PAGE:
Disposing of unused medication now will be less of a pill in Naperville.
The city unveiled new drop boxes Tuesday that allow residents to get rid of drugs in 11 locations, most of which are available around the clock.
"Unused or expired medication that doesn't get disposed of properly can sit around and be appealing to youth who may consider experimenting with these drugs," fire Chief Mark Puknaitis said. "It can lead to prescription drug abuse and be a gateway to harsher forms of drug abuse."
Some have connected the rising use of heroin to prescription drug addiction. Heroin, in particular, has been a growing problem in the suburbs due to its accessibility and low cost. Last year, there were at least 12 heroin-related overdoses in Naperville and three deaths, according to Brian Cunningham, deputy police chief for the Investigations Division.
"When people dispose of these medications by flushing them down the toilet they run the risk of polluting the water with these medicines," he said.
The idea for the drop boxes came from Naperville resident Sam Smith, who took it to Councilman Steve Chirico.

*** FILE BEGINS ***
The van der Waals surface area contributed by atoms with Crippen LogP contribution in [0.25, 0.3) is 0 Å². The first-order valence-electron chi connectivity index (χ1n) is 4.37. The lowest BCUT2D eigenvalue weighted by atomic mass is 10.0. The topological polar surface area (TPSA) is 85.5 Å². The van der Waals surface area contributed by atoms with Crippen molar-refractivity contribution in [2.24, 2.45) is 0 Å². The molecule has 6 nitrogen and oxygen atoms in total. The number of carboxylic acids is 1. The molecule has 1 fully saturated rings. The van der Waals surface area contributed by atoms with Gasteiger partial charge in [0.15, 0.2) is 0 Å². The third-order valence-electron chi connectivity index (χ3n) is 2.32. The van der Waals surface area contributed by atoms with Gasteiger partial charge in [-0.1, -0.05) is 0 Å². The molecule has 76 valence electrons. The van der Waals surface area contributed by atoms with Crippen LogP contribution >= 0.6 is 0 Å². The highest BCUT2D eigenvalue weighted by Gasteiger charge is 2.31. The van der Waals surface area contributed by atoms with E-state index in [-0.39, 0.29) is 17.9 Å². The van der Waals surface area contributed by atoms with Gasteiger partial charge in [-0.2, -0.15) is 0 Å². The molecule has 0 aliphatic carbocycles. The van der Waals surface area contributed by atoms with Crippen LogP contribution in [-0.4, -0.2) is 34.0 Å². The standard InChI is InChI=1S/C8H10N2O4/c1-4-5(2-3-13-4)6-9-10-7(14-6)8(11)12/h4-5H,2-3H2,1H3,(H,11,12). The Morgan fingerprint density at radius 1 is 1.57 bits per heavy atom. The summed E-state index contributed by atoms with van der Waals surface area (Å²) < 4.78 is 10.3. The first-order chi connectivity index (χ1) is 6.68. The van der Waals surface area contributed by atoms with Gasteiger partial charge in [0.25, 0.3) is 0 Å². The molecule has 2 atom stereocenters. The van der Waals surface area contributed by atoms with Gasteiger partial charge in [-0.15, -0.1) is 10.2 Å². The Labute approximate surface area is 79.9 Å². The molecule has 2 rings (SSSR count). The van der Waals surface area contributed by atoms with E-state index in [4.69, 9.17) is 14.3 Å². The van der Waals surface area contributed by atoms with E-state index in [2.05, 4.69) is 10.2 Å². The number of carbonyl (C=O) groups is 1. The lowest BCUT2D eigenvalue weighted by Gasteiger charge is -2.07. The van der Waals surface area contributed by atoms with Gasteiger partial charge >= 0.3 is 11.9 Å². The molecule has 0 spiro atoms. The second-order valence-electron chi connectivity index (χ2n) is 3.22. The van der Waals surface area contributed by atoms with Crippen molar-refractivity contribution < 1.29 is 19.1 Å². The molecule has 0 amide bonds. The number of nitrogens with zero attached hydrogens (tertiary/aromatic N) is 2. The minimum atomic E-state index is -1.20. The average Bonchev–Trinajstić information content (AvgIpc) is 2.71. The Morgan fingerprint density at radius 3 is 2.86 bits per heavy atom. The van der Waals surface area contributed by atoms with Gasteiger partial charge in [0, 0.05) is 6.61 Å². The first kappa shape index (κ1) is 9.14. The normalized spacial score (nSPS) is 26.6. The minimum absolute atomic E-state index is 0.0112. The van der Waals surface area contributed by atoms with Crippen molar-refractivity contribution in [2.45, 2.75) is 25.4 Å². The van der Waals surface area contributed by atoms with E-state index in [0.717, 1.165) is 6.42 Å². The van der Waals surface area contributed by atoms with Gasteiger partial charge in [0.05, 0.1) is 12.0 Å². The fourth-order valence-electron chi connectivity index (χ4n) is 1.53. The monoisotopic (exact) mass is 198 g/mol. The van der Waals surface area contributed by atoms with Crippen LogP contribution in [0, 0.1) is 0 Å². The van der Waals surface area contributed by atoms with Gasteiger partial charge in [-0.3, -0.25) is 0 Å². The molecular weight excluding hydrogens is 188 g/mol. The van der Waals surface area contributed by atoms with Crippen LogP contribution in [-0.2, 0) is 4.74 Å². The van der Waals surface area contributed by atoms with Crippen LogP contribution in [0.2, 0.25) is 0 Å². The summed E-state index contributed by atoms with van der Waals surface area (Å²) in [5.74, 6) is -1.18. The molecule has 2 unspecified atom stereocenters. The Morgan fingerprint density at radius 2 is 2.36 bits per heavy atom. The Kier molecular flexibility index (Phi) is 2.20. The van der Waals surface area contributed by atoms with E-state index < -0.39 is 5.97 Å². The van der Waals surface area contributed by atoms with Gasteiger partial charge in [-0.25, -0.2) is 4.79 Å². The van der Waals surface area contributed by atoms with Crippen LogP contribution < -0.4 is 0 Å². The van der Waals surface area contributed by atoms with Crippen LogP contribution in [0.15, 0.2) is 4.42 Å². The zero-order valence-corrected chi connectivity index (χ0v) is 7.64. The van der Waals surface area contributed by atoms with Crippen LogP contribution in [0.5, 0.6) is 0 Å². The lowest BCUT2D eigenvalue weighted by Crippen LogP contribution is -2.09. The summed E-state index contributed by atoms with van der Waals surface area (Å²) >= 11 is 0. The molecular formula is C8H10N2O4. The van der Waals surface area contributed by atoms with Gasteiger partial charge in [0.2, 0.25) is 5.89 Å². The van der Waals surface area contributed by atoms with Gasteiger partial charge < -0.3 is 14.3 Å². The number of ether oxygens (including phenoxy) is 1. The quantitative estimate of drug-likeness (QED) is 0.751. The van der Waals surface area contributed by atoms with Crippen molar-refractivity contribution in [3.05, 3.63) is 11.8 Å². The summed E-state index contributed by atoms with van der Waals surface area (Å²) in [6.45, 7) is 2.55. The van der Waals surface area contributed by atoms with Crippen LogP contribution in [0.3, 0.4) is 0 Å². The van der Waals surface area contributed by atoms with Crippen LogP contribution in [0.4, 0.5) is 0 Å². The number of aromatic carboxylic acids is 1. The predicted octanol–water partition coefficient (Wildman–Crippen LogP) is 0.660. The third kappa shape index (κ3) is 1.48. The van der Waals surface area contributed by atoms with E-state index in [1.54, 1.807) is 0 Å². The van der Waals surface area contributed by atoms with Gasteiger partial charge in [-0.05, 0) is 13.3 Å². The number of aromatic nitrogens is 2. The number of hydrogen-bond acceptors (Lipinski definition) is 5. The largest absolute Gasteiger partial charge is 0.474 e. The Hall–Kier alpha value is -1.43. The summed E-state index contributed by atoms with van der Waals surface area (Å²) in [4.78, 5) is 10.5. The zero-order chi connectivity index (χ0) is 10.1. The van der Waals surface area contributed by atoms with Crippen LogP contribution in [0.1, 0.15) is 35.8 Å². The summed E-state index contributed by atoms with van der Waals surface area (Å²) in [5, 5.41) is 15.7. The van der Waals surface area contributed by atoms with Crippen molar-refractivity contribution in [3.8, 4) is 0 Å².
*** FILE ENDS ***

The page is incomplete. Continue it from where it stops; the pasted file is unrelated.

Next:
"I thank you very much for being creative, thinking outside of the box or in this case inside of the box," Chirico said during the unveiling.
Smith, an attorney and board member of nonprofit NaperBridge, said he was inspired by the attention in recent years to people overdosing on prescription drugs and heroin.
"I just rationalized in my own mind people were reluctant to get rid of their prescription drugs because there was no convenient way of doing it," he said. "So I tried to reduce the barriers and create more convenient ways."
People can drop off medications outside any of the city's 10 fire stations 24 hours a day. If the prescription bottles don't fit in the boxes, they can deposit the pills alone, officials said. The drugs will be sent to the city's household hazardous waste facility and then incinerated.
There also is a larger drop box in the Police Department lobby, 1350 Aurora Ave., which is available between 7 a.m. and 8 p.m. Monday through Friday. It also will be open as part of a national initiative from 10 a.m. to 2 p.m. this Saturday.
Contents from the police box will be sent to the Drug Enforcement Administration. Those dropping off medications are anonymous. No needles or syringes will be accepted at any of the boxes.
Officials said the police box cost about $800 and each of the fire station boxes cost about $150.
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